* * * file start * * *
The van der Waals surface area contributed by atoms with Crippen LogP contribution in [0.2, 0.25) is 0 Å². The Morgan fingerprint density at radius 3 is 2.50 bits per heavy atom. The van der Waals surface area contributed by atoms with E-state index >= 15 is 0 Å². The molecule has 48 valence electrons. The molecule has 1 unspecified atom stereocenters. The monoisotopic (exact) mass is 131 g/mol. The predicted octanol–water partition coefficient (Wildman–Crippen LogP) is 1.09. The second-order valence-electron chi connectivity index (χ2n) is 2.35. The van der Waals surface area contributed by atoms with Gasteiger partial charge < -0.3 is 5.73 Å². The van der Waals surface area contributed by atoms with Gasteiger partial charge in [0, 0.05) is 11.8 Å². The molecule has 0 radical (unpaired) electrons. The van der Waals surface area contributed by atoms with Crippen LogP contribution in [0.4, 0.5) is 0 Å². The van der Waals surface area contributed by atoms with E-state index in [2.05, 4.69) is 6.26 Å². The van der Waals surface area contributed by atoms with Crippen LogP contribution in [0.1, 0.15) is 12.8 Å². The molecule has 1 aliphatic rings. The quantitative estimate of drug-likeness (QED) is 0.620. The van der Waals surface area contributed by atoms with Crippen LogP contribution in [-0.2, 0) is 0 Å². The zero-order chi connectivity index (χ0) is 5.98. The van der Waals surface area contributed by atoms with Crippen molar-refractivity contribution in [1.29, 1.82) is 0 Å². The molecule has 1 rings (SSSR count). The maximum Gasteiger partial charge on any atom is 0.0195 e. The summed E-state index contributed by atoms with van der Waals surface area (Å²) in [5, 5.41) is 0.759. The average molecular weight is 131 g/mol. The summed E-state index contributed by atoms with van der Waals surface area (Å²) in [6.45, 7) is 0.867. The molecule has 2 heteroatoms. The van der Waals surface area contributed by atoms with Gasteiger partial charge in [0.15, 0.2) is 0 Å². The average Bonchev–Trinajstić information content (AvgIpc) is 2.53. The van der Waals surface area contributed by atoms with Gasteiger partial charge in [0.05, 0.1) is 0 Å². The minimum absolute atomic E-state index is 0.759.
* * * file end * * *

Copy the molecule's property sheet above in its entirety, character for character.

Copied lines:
The van der Waals surface area contributed by atoms with Crippen LogP contribution in [0.2, 0.25) is 0 Å². The Morgan fingerprint density at radius 3 is 2.50 bits per heavy atom. The van der Waals surface area contributed by atoms with E-state index >= 15 is 0 Å². The molecule has 48 valence electrons. The molecule has 1 unspecified atom stereocenters. The monoisotopic (exact) mass is 131 g/mol. The predicted octanol–water partition coefficient (Wildman–Crippen LogP) is 1.09. The second-order valence-electron chi connectivity index (χ2n) is 2.35. The van der Waals surface area contributed by atoms with Gasteiger partial charge < -0.3 is 5.73 Å². The van der Waals surface area contributed by atoms with Gasteiger partial charge in [0, 0.05) is 11.8 Å². The molecule has 0 radical (unpaired) electrons. The van der Waals surface area contributed by atoms with Crippen LogP contribution in [0.4, 0.5) is 0 Å². The van der Waals surface area contributed by atoms with E-state index in [2.05, 4.69) is 6.26 Å². The van der Waals surface area contributed by atoms with Crippen LogP contribution in [0.1, 0.15) is 12.8 Å². The molecule has 1 aliphatic rings. The quantitative estimate of drug-likeness (QED) is 0.620. The van der Waals surface area contributed by atoms with Crippen LogP contribution in [-0.2, 0) is 0 Å². The zero-order chi connectivity index (χ0) is 5.98. The van der Waals surface area contributed by atoms with Crippen molar-refractivity contribution in [1.29, 1.82) is 0 Å². The molecule has 1 rings (SSSR count). The maximum Gasteiger partial charge on any atom is 0.0195 e. The summed E-state index contributed by atoms with van der Waals surface area (Å²) in [5, 5.41) is 0.759. The average molecular weight is 131 g/mol. The summed E-state index contributed by atoms with van der Waals surface area (Å²) in [6.45, 7) is 0.867. The molecule has 2 heteroatoms. The van der Waals surface area contributed by atoms with Gasteiger partial charge in [0.15, 0.2) is 0 Å². The average Bonchev–Trinajstić information content (AvgIpc) is 2.53. The van der Waals surface area contributed by atoms with Gasteiger partial charge in [0.05, 0.1) is 0 Å². The minimum absolute atomic E-state index is 0.759.